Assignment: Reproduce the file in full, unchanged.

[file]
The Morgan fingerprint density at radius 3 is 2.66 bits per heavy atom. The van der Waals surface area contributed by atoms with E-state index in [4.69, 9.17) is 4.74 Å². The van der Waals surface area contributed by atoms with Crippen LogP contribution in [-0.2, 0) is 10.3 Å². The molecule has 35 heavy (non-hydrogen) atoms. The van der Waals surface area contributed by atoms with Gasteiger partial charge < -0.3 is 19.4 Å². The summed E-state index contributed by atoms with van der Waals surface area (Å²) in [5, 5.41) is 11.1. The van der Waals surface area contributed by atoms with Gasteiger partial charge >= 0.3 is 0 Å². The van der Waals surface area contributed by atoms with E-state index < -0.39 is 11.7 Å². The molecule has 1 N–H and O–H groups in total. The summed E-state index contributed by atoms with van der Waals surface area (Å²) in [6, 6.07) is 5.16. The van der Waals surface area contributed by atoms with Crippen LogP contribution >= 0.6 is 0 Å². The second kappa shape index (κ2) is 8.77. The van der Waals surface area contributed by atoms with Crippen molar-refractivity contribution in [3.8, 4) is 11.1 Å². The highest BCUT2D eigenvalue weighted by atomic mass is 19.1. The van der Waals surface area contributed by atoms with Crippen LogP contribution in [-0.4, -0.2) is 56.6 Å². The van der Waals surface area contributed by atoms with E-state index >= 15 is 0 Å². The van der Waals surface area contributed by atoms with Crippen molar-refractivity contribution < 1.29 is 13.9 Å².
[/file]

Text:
The Morgan fingerprint density at radius 3 is 2.66 bits per heavy atom. The van der Waals surface area contributed by atoms with E-state index in [4.69, 9.17) is 4.74 Å². The van der Waals surface area contributed by atoms with Crippen LogP contribution in [-0.2, 0) is 10.3 Å². The molecule has 35 heavy (non-hydrogen) atoms. The van der Waals surface area contributed by atoms with Gasteiger partial charge < -0.3 is 19.4 Å². The summed E-state index contributed by atoms with van der Waals surface area (Å²) in [5, 5.41) is 11.1. The van der Waals surface area contributed by atoms with Gasteiger partial charge >= 0.3 is 0 Å². The van der Waals surface area contributed by atoms with E-state index < -0.39 is 11.7 Å². The molecule has 1 N–H and O–H groups in total. The summed E-state index contributed by atoms with van der Waals surface area (Å²) in [6, 6.07) is 5.16. The van der Waals surface area contributed by atoms with Crippen LogP contribution >= 0.6 is 0 Å². The second kappa shape index (κ2) is 8.77. The van der Waals surface area contributed by atoms with Crippen molar-refractivity contribution in [3.8, 4) is 11.1 Å². The highest BCUT2D eigenvalue weighted by atomic mass is 19.1. The van der Waals surface area contributed by atoms with Crippen LogP contribution in [-0.4, -0.2) is 56.6 Å². The van der Waals surface area contributed by atoms with E-state index >= 15 is 0 Å². The van der Waals surface area contributed by atoms with Crippen molar-refractivity contribution < 1.29 is 13.9 Å².